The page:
Miss Peregrine’s Home for Peculiar Children

Review by Adam Woodward @AWLies

Directed by

Tim Burton

Starring

Asa Butterfield Eva Green Samuel L Jackson

Anticipation.

His last few were so-so, but you never know with Tim Burton…

Enjoyment.

At times enchanting, infuriating at others.

In Retrospect.

As with so many of Burton’s worlds, you’ll be glad you visited but reluctant to return.

Tim Burton’s latest is an enchanting YA fairy tale that sadly outstays its welcome.

Let’s pretend for a moment that Tim Burton, possibly as a result of being stuck in some sort of time loop for several decades, burst onto the scene today as a first-time filmmaker. How would we react to something like Miss Peregrine’s Home for Peculiar Children? And what would we make of its idiosyncratic director? Both would surely stand out against the homogenised, sanitised landscape of contemporary mainstream cinema. As things are, Burton’s 18th feature arrives to little fanfare presumably because his cartoonish, retro-gothic style no longer feels particularly fresh. Familiarity does not always breed contempt, but in this case it gives rise to something far worse: apathy.

In many ways, Burton has always felt out of step with the present. Hardly surprising, given that his heroes are Edgar Allen Poe, Ray Harryhausen and Vincent Price; his distinctive personal brand indebted to the work of early screen pioneers like Fritz Lang, Georges Méliès and Walt Disney. By consistently channelling these influences Burton – perhaps consciously – invariably imbues his films with an anachronistic quality. His latest, adapted by Jane Goldman from the 2011 Ransom Riggs’ novel of the same name, is no exception. It is for the most part a wonderfully inventive, supremely weird YA fairy tale but also unavoidably the product of a talented filmmaker stuck in a holding pattern.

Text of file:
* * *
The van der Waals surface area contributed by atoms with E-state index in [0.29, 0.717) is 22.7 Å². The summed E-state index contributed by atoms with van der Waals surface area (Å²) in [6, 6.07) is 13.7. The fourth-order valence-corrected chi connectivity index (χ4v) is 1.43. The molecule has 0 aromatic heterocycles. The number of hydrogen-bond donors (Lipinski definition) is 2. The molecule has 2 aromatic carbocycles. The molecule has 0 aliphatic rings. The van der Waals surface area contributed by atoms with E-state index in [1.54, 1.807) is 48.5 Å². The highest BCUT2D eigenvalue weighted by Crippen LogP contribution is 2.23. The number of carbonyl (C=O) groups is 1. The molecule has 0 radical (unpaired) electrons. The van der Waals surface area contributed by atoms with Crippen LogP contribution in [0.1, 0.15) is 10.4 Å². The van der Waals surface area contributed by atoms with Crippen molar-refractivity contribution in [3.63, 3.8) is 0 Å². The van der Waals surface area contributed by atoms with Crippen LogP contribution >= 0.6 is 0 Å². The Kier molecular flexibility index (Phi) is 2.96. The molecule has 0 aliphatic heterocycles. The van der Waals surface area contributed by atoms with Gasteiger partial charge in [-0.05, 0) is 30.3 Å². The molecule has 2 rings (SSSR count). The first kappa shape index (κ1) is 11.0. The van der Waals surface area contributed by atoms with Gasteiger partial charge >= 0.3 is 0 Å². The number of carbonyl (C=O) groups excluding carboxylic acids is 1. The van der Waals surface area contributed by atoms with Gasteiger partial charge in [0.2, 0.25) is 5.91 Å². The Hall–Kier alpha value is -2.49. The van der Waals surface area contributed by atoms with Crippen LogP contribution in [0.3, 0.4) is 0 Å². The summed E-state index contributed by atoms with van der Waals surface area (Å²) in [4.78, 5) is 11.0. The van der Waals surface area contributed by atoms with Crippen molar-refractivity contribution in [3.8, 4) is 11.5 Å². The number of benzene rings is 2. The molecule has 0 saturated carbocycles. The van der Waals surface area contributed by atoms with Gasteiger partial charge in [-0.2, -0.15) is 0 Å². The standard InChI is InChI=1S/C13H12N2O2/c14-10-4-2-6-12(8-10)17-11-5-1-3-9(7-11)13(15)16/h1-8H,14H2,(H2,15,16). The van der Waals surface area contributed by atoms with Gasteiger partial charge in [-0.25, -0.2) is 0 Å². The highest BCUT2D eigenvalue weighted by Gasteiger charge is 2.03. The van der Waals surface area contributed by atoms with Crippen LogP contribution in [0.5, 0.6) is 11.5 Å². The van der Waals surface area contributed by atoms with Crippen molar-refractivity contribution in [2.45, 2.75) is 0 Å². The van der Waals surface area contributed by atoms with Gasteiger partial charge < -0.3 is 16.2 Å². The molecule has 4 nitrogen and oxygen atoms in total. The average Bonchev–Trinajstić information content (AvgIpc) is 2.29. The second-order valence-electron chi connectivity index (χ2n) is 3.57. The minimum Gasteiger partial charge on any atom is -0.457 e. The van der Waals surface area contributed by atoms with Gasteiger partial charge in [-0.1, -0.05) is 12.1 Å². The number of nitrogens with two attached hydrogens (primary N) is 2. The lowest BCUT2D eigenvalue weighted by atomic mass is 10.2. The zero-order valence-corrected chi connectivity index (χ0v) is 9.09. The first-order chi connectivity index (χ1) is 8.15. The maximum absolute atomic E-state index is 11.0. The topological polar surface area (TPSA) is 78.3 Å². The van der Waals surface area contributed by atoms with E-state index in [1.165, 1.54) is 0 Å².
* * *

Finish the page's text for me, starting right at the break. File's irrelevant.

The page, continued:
After an extended prologue in present-day suburban Florida, our intrepid teenage protagonist Jake (Asa Butterfield) is transported to a remote Welsh island circa World War Two where he meets some rather unusual orphans. Ella Purnell’s Emma is the one who first catches Jake’s eye, and she and Miss Peregrine (a curiously underused Eva Green) lead him on a tour of the eponymous boarding house (think Xavier’s School for Gifted Youngsters, only more twee and traditional) while introducing the other children and their unique peculiarities. Their crossbow-wielding, pipe-smoking headmistress encourages Jake’s sense of adventure and imagination with talk of “hollowgasts” and “ymbrynes” before Samuel L Jackson turns up and spoils the party.

Despite the unwelcome presence of retrofitted 3D and some pretty flat CGI, which completely ruins a key stop-motion model animation-inspired set piece, there’s a touch of old-school movie magic about the way Burton constructs the film’s more fantastical elements. But Burton’s best since Big Fish can’t shake itself free from the conventional trappings typically imposed upon a studio movie of this scale – an action-packed third act sees the director operating way outside of his comfort zone. It’s clear that Burton is fully invested in the burgeoning young romance at the heart of this Peter Pan-esque story, but the long it goes on (and the film is very long, by the way) the less intimate and more overstuffed it becomes.

Published 29 Sep 2016

Tags: Edgar Allen Poe Georges Méliès Ray Harryhausen Tim Burton Vincent Price Walt Disney

Anticipation.

His last few were so-so, but you never know with Tim Burton…

Enjoyment.

At times enchanting, infuriating at others.

In Retrospect.

As with so many of Burton’s worlds, you’ll be glad you visited but reluctant to return.

Read More

Frankenweenie

By Adam Woodward

Tim Burton goes old-school with a monochromatic animated gem that’s sadly not of its time.

review

Is Edward Scissorhands Tim Burton’s last truly great movie?

By David Jenkins

The master of the macabre hit his creative peak with this singular suburban fairy tale from 1990.

Dark Shadows

By David Jenkins

Despite obvious flaws, there’s a decent amount to admire in Tim Burton’s bizarre retro horror comedy.

review

What are you looking for?

Little White Lies Logo

About Little White Lies

Little White Lies was established in 2005 as a bi-monthly print magazine committed to championing great movies and the talented people who make them. Combining cutting-edge design, illustration and journalism, LWLies has been described as being “at the vanguard of the independent publishing movement.” Our reviews feature a unique tripartite ranking system that captures the different aspects of the movie-going experience. We believe in Truth & Movies.

Editorial

Design